4. Hm, well, I like Miss Piggy and there’s a lot of her in my heroines – opinionated, sassy, beauties but they don;t know it and care less, but – like Miss Piggy – they have a soft centre. I hope that’s what attracts my heroes to them, the fact that if he wants to win her he’s got to try just that little bit harder. Let’s face it, we all want Kermit to love us, don’t we? As for beauty – I think confidence (but not overweening) is what attracts us to people. Eye of the beholder and all that. But a heroine ( no matter how beautiful or not) is a complete turn of for me if she’s a whinger. If I wouldn’t like to be friends with my heroine and hang out with her then she won;t make it past the first page.

    • Your heroines are very attractive characters, Lizzie, but have just realised, you barely mention their physical attributes. It’s what they say and how they act that makes you root for them.
      Um, it’s well known that you don’t like whingers!

  5. newromantics4

    Reblogged this on Lizzie Lamb and commented:

    I must admit that my heroines need to have something ‘beautfiul’ about them – but it can be a wit, a great sense of humour of a sense of self.

  6. For me a plainer heroine is more realistic and means I can connect with her more. However, I do like them to be able to ‘scrub up’ when needed and that’s pretty much the same for heroes too. I don’t want either to be perfect because no-one is in real life.

    Interesting post, thanks June.

    x

  7. Lorraine Hossington

    Hi June, I have to say I do like a heroine who is plain. The fact that Annie has a limp draws you to her. Knowing that she isn’t perfect in every way makes you want to know her more. No one is perfect, and for me beauty starts from within. I loved her and Colt.

    And Lizzie, I so agree with you about Miss Piggy! I always loved her and Kermy.

    Lorraine x

  8. ‘Beauty is in the eye of the beholder’. I love my heroines to be feisty, independent and loyal – when you sparkle on the inside, this shines through to the outside. Great post.

  9. Reblogged this on June Kearns and commented:

    Beautiful Heroines? Bah! Humbug!
    Well,that’s what I think. You might possibly disagree!

  10. Great post, June. Jane Eyre has been my favourite novel for as long as I can remember and part of the attraction is that this plain girl could inspire such passion and devotion. What I loved about Jane was that she never compromised or settled for less. Just because she wasn’t beautiful in the traditional sense it didn’t mean she was willing to forego her principles and beliefs. She had belief in herself. I loved that.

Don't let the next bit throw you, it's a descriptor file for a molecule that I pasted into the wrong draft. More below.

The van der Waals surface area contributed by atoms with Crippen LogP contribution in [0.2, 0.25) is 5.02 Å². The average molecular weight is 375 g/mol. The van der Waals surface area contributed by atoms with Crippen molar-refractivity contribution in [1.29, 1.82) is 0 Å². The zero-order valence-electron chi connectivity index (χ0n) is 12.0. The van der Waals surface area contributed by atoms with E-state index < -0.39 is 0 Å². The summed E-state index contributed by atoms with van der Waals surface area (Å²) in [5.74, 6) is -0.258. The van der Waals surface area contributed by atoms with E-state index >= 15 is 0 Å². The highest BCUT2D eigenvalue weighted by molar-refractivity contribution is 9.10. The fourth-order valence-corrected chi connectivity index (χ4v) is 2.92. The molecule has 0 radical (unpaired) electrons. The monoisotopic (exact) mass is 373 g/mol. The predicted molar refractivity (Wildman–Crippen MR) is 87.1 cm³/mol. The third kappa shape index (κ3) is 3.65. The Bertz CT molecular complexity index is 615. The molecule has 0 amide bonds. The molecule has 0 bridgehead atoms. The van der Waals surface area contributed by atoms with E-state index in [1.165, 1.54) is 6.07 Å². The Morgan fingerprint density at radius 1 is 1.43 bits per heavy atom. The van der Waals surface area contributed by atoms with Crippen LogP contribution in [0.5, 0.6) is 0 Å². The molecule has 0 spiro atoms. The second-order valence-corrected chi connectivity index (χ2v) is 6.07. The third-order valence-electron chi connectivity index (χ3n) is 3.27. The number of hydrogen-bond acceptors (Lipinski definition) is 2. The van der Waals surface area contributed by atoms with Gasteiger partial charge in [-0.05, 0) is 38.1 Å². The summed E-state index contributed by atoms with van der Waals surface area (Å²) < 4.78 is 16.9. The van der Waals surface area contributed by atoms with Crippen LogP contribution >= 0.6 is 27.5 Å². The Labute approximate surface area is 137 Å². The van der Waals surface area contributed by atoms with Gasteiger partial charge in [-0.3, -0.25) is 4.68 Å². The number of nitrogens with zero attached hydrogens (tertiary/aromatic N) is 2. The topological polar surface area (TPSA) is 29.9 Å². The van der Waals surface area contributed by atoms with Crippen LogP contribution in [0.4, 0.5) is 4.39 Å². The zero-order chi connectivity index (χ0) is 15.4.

I must admit it’s the same with men. I am drawn to quirky looking men who, at first, I find unattractive. Then their personality will start to come through or they’ll do or say something so lovely that suddenly they’re beautiful! (Although I do love The Musketeers!)
    Definitely it’s the personality that makes the heroine beautiful. No one wants perfection. Far too scary to live with! 🙂

    • My own feelings exactly, Sharon! Thanks for commenting.
      I think Jane Eyre must have struck a chord with a lot of Victorian women. Its a grand book.

  11. janelovering

    I always think that if the heroine and hero are beautiful then so many problems are just wiped away for them…Much prefer the ‘real’ heroine, the one who can be okay looking in the right light but doesn’t have that ‘head turning’ thing that makes every man pant after her (in which case she really doesn’t have to work very hard to get the hero, does she?). I can’t identify with the drop-dead-gorgeous, in either the hero or heroine, so I prefer those who are more ‘ordinary’. Plus they tend to have far more personality, on account of not having spent their lives having things handed to them on a plate! Jane Eyre every time!

    • Thank you, Jane!
      Like you, I think it’s far more interesting if the heroine becomes appealing in less obvious ways than looks – in how she behaves and what she says.
      I’m still put off when things seem to come too easily to her.